In the spotlight
The Library makes use of German literary prizes as a guide to modern literature worth collecting. The federal decentralised structure of Germany means that there is a plethora of such prizes, some awarded by academies and academic bodies and some by individual towns and cities. As there are so many, we have to be selective and select a few major ones. They fall into four main categories:
- Prizes which recognise life-time achievement
Georg-Büchner-Preis, awarded by the Deutsche Akademie für Sprache und Dichtung in Darmstadt. The 2011 winner is Friedrich Christian Delius. Please see here for our holdings of Delius.
Joseph-Breitbach-Preis, awarded by the Akademie der Wissenschaften und der Literatur in Mainz and the Stiftung Joseph Breitbach in Vaduz. The 2011 winner is Hans Joachim Schädlich. Please see here for our holdings of Schädlich.
- Newer prizes which recognise individual works
Deutscher Buchpreis, awarded by the Börsenverein des Deutschen Buchhandels in Frankfurt am Main. The 2011 winner is In Zeiten des abnehmenden Lichts by Eugen Ruge (C202.d.6702). See here for reviews in German newspapers.Preis der Leipziger Buchmesse (Belletristik), awarded by the Leipziger Buchmesse. The 2011 winner is Die Liebe zur Zeit des Mahlstädter Kindes by Clemens J. Setz (C202.d.4821). See here for reviews in German newspapers.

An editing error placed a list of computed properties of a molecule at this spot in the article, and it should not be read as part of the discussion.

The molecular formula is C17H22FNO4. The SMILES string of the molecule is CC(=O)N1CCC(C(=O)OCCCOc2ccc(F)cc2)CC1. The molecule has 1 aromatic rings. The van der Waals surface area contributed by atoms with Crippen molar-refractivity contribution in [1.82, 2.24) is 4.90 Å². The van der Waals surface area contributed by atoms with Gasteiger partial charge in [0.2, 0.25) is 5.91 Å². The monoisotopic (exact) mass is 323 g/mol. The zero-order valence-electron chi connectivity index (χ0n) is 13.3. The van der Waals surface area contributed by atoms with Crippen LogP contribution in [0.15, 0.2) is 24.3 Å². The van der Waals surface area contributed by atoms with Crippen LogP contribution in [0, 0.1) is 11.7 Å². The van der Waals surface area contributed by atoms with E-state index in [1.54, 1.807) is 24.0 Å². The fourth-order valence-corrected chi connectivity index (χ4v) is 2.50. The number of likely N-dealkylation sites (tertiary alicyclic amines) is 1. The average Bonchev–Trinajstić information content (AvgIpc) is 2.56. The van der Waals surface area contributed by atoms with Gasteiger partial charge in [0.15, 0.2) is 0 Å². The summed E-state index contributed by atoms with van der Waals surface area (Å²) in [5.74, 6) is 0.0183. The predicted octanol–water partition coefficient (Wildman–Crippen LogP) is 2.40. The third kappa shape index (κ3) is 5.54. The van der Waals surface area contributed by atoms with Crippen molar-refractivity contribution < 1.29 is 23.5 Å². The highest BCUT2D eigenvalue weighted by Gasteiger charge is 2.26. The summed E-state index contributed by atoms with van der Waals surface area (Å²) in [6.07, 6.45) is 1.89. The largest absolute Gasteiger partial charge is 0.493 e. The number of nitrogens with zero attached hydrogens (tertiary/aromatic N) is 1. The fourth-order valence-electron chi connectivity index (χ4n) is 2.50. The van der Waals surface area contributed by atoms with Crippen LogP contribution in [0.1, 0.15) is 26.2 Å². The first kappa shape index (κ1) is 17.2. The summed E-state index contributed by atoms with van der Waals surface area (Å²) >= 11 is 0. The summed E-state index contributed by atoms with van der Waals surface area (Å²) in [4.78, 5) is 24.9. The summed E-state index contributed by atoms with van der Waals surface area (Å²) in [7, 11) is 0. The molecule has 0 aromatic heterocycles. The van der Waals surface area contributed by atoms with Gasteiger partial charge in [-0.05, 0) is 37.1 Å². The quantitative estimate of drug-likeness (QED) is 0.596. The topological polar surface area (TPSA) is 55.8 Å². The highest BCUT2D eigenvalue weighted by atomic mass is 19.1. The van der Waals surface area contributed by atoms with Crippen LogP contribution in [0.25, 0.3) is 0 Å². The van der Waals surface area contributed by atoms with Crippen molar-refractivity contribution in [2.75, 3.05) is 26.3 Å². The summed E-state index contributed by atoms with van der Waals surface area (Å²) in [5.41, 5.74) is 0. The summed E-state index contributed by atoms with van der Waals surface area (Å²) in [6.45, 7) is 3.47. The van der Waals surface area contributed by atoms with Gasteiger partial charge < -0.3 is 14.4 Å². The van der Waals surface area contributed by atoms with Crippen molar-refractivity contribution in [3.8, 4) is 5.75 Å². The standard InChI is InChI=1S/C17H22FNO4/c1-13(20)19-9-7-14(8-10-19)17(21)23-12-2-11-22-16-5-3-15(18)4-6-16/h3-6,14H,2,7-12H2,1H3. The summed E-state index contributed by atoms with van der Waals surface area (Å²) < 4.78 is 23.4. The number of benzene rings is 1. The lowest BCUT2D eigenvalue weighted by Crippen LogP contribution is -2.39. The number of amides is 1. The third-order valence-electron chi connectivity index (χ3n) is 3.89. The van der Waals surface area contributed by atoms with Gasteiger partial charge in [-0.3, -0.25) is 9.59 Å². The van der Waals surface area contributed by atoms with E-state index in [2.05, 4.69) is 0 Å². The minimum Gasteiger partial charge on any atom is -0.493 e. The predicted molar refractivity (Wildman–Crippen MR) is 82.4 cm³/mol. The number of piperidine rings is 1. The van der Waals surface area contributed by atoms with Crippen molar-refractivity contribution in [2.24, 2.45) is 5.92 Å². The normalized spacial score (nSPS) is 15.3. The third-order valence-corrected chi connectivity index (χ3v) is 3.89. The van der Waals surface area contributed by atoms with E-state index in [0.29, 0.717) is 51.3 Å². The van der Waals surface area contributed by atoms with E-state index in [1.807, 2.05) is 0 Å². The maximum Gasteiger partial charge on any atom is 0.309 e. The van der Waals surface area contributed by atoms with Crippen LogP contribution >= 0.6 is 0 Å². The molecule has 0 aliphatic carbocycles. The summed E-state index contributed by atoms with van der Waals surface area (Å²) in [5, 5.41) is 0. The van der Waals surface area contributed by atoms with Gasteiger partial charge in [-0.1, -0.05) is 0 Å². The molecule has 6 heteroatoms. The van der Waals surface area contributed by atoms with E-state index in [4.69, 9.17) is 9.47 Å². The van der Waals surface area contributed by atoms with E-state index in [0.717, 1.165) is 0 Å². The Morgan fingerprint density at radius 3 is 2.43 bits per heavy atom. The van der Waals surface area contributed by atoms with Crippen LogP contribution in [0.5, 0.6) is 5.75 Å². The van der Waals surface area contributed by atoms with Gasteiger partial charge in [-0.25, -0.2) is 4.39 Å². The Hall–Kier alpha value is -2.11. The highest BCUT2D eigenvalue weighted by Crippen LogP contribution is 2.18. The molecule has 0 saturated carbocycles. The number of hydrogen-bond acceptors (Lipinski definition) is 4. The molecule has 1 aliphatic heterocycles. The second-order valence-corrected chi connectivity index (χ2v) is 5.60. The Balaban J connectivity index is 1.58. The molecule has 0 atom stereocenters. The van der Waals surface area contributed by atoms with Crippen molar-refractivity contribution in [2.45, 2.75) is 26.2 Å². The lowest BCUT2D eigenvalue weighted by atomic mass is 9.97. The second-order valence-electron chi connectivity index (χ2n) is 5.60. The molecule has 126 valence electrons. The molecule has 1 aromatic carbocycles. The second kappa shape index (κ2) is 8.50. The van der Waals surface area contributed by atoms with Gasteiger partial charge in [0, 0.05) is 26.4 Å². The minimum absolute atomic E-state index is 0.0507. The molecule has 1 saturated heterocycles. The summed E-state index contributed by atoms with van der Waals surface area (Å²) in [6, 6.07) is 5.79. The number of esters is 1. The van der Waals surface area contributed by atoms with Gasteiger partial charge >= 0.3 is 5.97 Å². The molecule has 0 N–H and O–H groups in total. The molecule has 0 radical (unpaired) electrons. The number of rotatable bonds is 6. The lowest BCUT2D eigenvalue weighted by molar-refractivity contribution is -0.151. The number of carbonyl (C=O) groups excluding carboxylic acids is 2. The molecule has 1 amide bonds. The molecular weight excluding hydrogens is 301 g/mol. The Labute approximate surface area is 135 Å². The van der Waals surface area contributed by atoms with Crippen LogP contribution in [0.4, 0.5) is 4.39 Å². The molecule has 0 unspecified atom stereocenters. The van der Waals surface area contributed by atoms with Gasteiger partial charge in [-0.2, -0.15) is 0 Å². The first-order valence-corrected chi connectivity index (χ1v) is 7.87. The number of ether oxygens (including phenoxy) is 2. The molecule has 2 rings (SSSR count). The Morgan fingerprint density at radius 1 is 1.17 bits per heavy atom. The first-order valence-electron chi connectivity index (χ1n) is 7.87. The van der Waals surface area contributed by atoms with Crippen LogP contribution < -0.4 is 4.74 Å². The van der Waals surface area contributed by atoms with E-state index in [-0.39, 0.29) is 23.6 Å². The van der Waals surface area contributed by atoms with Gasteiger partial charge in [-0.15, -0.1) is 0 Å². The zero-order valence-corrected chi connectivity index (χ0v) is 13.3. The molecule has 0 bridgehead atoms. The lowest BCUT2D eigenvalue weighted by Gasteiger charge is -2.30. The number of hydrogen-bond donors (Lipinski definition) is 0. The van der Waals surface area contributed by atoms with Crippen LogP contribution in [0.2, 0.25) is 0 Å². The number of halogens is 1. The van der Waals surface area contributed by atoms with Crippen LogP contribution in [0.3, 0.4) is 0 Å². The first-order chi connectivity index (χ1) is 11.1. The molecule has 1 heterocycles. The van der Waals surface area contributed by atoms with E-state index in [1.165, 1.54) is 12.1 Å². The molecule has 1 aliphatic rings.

Prizes which recognise new writers
Ingeborg-Bachmann-Preis, awarded by the town of Klagenfurt in Austria. The 2011 prize went to Maja Haderlap for a chapter of her novel Engel des Vergessens (C202.d.6870). See here for reviews in German newspapers.
Clemens-Brentano-Preis, awarded by the town of Heidelberg. The 2011 winner is Tschick by Wolfgang Herrndorf (C202.d.3341). See here for reviews in German newspapers.
For previously featured items, see the Spotlight archive.
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